Thursday, December 18, 2014

Merry Christmas from the NLRB!

And a stocking stuffer from the United States District Court for the District of South Carolina

The National Labor Relations Board (NLRB) was a very busy group of little elves this past week, wrapping up a couple of pretty gifts for labor, while simultaneously dumping coal into the stockings of businesses. Since earlier this year, when the board got slapped by the Supreme Court, invalidating many of their decisions due to illegally appointed members (see here ) it’s been chugging along in reaffirming many of those decisions and revisiting yet others. Which is the case with this past week’s gifts.

The board issued its final expedited election rules. Often referred to as the "quickie" election rules, or better yet, the "ambush" election rules, they allow for union representation elections to be conducted in 10 to 21 days following the filing of a petition by a union.  Currently, elections normally take 6 to 8 weeks, which allows employers to respond to union organizing efforts and fully inform employees of all sides of the issue. The final rule pretty much guts employer rights and their ability to respond in any substantive way to a union organizing effort. In addition, it requires employers to give union organizers personal information about their workers including home addresses, telephone numbers, shift schedules, work locations, and, where available, e-mail addresses. See Littler’s article here.

In the same week, the board reversed a long-standing rule in reference to an employer’s right to control its own property. In the 2007 Register Guard decision the board ruled that employees have no statutory right to use their employers’ e-mail systems for union organizing purposes. On December 11th,  the board reversed, in Purple Communications Inc., 361 NLRB No. 126 (2014). You can read more about this decision here. So, now businesses have no right to control how their own property and systems are used.

Well now, aren’t they generous! Conventional wisdom says that both decisions will most likely be challenged – again – in court.

Let’s hope the courts are a little more generous to business, as one was several days ago, giving us our stocking stuffer: EEOC Must Disclose its Own Background Check Policy. In suing BMW, the EEOC says the company’s background checking policy was discriminatory. BMW asked the court to compel the EEOC to disclose its own policy. The EEOC felt their policy was "irrelevant" to the case. The court disagreed, forcing the EEOC to fork it over.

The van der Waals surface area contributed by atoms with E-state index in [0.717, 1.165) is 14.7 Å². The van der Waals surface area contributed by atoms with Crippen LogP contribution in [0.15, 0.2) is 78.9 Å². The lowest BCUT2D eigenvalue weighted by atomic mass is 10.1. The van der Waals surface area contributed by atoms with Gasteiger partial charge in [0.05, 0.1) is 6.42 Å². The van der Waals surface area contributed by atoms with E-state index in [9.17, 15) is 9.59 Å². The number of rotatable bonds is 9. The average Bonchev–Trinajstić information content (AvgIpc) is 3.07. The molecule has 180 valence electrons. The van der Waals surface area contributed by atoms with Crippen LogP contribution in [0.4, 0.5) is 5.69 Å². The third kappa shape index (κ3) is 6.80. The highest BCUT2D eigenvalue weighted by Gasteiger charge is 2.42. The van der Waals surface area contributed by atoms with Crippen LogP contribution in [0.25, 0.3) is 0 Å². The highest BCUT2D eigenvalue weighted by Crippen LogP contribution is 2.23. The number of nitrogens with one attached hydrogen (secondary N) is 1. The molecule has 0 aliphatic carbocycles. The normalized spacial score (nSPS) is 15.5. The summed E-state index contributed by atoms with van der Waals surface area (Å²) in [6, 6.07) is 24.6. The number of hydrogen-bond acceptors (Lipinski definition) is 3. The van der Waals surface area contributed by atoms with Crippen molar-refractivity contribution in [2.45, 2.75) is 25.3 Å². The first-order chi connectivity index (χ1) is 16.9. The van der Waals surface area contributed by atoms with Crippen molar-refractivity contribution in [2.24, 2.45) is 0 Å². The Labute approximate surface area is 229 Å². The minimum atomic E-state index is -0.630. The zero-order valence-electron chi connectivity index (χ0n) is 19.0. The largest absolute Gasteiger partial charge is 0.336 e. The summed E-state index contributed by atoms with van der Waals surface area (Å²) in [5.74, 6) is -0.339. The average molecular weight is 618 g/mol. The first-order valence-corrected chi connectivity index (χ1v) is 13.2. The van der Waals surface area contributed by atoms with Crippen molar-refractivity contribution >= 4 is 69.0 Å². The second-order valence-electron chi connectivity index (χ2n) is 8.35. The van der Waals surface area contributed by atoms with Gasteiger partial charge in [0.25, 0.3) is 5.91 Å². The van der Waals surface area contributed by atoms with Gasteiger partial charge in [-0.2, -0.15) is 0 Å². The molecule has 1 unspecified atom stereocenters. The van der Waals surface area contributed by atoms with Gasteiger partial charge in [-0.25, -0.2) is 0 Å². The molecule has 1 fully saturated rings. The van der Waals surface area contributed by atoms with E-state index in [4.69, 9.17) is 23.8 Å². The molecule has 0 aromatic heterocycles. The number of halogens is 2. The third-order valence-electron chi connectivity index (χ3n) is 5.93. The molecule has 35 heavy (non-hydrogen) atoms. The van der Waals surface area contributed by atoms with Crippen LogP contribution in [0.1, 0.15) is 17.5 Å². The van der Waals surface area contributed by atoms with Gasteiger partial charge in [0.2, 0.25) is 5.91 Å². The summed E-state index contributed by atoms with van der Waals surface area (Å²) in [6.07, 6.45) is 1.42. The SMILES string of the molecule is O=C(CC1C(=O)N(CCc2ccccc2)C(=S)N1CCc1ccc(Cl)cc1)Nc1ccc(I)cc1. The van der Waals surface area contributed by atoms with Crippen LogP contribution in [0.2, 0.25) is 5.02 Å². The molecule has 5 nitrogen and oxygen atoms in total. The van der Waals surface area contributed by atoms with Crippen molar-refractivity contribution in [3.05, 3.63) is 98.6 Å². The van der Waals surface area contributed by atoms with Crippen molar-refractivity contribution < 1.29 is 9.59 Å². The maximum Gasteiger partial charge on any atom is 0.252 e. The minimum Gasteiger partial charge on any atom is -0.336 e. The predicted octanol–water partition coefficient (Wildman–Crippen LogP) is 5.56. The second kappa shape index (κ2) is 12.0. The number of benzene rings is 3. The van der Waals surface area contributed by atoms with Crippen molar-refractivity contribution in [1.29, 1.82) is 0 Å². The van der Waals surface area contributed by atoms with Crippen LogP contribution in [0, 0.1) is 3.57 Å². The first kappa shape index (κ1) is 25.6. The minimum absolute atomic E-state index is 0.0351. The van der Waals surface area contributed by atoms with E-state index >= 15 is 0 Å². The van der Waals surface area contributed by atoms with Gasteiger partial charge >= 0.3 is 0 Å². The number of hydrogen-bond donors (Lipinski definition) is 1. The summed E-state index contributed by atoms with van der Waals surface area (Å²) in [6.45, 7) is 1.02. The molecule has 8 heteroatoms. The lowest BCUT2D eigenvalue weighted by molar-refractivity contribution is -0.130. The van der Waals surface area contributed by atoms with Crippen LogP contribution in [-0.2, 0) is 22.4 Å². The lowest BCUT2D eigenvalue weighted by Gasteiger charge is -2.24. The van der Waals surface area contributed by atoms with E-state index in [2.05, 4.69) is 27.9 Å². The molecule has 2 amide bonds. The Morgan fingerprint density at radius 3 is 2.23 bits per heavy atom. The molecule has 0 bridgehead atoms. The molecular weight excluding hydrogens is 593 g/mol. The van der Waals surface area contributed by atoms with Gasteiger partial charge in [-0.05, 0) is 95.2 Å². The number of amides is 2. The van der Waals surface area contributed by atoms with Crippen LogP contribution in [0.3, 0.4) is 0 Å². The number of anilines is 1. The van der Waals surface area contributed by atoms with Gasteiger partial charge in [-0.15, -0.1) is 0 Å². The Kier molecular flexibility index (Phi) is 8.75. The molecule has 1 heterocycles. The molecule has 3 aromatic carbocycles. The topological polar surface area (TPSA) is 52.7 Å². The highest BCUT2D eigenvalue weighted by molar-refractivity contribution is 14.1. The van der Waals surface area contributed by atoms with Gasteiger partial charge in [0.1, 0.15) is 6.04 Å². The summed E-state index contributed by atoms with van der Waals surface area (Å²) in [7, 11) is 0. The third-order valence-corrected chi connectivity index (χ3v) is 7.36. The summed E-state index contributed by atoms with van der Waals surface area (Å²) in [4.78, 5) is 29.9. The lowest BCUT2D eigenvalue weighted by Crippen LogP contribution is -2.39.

Ahhhh, the holidays! I wonder what we’ll get for New Year’s.

Well, try to enjoy yourself anyway. Don’t embarrass yourself at the office holiday party; don’t let a co-worker drink and drive and never, ever give your boss a fruitcake. Seriously, those things are evil.

Merry Christmas, Happy Hanukkah!

Thursday, December 11, 2014

What Does it Cost to Hire/Fire that Employee?

More than you’d think…..

When the need to send an employee on his way (or chooses to leave), and then replace him comes about, the various people involved often have pieces of the cost picture but don’t think about the whole cost. The hiring manager may think about the lost productivity while the position is vacant or even the cost associated with other staff taking over the workload until you rehire. HR may think about the cost of recruitment, hiring, screening and onboarding that new hire.

It’s important for everyone to have and understand all the pieces – the whole picture – in order to truly understand the costs, both hard and soft, when either a bad hire is made and must be corrected, or a good employee is not retained. This is a metric referred to in aggregate as the cost-per-hire, and is calculated as the sum of these costs divided by the number of hires. But looking at the cost of even a single instance is instructive, and even eye-opening.

It’s estimated that the cost of a new hire is 1.5 times to 3 times the salary of the position being hired. Let’s break it down.

The Cost of a Vacant Position
Calculate the cost of the people who fill in while the position is vacant. This is either the wages, or a portion of the wages of existing employees performing the duties of the vacant position, or the cost of a temporary. Be sure to factor in any overtime costs.

The cost of lost productivity could be a minimum of 50% of the prior employee’s comp and benefits cost for each week the position is vacant, even if there are people doing the work. You’d use 100% if the position is completely vacant for any period of time.

Factor in the cost of the manager who has to figure out what work remains, and plan how to cover that work until a replacement is hired.